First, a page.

All that is happening in Ferguson, Missouri in 2014 is merely a rerun of tribally-motivated antiquities. A frantic male of one tribe, believing himself to be authorized by the Holy Bible, the United States Constitution, and the codified laws of Charles Darwin, murders a male of a different tribe. People who identify themselves with the dead male react naturally. They are shocked. They grieve. They enact counter-violence, the only procedure that is paradoxically understood and misunderstood in a nanosecond by the American body politic. Violence is very obedient to folkloric injunctions to increase and multiply. And American  as well foreign mass media take special delight in the production of misinformation about how violence procreates. In the historical tragedy entitled the United States of America, the George Zimmermans and Darren Wilsons are proclaimed to be  the stars of the show, the militants who keep democracy safe for those who are wealthy enough to buy it.  The Michael Browns and Trayvon Martins and the thousands of unarmed dead who were the targets of tragedy are treated as  footnotes in the smallest print on the playbill. In the sacred narratives of universal violence, this is proclaimed to be natural. According to such logic, the American Nightmare that has decentered the American Dream; the death-bound mission of Europe; the family squabbles between Palestinians and Israelis and the diabolic plots in the Arab/Isamic winter of the Middle East; the progress of environmental destruction in Asia; rampant neocolonialism and unique ethnic hatreds on the continent of Africa; outbreaks of such health threats as Ebola and yearly variations of influenza; the refusal to acknowledge the humanity of indigenous peoples in Australia and yhe actuality of global climate change-----according to such logic, all is quite normal on Earth.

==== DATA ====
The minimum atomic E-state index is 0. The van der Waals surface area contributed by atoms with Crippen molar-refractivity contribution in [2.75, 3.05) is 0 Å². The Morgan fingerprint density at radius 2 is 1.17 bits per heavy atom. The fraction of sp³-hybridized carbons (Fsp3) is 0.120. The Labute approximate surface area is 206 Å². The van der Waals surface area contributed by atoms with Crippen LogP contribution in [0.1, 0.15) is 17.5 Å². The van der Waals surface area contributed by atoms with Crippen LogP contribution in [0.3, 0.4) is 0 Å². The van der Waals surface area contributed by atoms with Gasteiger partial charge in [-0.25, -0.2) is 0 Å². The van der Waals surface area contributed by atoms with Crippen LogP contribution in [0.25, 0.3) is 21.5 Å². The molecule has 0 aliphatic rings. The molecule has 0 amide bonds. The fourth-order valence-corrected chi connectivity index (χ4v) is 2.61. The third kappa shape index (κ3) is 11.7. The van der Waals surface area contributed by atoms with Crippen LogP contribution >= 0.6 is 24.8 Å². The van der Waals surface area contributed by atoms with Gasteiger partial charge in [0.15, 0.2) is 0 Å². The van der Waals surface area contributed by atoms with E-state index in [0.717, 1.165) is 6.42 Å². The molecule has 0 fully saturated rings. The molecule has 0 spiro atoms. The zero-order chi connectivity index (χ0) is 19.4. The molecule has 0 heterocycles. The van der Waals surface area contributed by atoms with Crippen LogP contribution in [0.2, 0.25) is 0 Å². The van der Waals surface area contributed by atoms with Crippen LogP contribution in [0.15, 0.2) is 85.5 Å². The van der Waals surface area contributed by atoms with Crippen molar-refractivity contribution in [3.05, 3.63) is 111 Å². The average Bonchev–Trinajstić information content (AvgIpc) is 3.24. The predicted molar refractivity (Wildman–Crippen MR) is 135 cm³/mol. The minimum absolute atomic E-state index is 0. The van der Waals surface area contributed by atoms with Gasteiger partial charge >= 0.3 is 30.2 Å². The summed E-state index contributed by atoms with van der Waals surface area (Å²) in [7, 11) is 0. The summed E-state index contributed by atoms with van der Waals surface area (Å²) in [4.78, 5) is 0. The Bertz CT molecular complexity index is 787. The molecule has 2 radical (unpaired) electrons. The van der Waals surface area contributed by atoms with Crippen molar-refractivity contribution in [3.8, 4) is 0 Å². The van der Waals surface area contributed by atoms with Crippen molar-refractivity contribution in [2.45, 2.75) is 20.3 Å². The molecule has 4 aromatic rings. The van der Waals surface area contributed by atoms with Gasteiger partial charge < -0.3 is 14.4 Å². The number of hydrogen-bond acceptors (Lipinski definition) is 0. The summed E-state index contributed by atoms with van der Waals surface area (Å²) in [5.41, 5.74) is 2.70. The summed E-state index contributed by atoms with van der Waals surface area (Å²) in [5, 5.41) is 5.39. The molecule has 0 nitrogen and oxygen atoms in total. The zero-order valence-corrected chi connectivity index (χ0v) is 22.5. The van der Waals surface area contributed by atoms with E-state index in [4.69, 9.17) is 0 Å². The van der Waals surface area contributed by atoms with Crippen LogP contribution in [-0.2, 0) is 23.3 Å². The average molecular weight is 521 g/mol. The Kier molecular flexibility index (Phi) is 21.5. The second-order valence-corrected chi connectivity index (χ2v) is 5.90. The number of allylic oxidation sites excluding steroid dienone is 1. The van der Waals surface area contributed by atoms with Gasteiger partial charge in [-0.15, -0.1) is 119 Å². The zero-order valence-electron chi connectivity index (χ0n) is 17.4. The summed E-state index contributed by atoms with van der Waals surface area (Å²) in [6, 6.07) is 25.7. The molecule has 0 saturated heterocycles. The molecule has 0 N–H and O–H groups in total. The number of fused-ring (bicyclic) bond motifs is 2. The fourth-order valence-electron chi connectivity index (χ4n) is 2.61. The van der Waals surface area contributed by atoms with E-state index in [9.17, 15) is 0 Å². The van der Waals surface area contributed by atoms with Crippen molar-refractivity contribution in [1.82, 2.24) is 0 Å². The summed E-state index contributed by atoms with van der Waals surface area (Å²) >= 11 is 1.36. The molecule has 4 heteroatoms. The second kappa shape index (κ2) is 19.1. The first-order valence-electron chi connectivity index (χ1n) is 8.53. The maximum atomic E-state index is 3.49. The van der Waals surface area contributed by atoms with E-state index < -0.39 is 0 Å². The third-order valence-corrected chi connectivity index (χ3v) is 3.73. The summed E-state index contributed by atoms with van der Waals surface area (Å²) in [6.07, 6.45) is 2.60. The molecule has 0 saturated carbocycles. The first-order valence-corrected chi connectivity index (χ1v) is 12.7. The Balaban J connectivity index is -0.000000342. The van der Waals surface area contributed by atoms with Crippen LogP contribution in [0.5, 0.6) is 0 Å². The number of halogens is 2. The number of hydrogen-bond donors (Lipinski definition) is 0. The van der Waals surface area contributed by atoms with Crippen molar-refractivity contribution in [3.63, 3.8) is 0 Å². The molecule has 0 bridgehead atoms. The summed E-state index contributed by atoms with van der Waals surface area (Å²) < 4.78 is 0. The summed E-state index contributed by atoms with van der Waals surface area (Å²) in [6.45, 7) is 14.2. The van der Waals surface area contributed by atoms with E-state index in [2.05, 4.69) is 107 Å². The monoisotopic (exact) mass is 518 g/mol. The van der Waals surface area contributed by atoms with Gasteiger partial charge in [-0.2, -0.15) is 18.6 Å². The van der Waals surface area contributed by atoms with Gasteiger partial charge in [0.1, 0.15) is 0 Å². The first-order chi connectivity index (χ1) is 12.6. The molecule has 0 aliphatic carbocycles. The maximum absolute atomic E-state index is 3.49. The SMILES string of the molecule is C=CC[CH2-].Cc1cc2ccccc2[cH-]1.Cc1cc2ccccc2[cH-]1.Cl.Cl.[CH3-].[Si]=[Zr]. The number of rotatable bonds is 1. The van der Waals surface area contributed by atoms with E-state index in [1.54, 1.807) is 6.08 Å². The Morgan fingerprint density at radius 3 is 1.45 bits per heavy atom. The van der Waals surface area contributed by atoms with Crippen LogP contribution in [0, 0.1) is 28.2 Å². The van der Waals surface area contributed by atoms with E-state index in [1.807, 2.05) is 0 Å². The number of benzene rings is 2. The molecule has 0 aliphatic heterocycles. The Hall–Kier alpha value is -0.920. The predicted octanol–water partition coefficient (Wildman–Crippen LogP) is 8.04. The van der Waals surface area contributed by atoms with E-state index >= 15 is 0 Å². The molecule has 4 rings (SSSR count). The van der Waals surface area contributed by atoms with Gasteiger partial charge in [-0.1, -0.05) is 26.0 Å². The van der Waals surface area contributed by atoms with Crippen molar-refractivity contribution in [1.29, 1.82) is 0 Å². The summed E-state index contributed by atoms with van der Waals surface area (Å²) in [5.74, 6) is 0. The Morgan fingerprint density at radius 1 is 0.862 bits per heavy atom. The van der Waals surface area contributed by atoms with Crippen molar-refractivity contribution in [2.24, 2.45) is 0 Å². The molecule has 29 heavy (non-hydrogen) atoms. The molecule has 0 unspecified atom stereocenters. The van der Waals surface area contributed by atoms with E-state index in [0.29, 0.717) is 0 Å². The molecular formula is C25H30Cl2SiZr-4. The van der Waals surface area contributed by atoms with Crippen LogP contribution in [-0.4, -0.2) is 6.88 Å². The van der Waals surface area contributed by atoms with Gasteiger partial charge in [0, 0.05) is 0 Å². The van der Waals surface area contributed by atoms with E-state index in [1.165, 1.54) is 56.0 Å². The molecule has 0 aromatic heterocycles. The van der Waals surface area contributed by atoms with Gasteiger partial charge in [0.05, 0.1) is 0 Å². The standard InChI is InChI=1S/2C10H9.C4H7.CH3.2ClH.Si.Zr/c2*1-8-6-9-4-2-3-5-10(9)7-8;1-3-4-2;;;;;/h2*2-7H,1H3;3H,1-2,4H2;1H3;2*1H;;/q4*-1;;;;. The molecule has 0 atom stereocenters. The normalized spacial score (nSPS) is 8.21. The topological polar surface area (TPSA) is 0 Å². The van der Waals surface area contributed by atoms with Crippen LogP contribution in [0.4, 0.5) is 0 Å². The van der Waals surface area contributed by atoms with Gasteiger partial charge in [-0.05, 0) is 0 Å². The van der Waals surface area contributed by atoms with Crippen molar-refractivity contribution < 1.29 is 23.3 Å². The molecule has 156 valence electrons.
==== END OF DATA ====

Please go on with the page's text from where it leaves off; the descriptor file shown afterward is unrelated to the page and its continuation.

Unfortunately, this superb logic is not a part of the education of Americans. The majority of them dwell in the darkness of believing that a meek savior will serve peace and harmony at the  Finality Feast of Thanksgiving. Our transparent wisdom obligates us to tolerate their eternal ignorance but to act otherwise.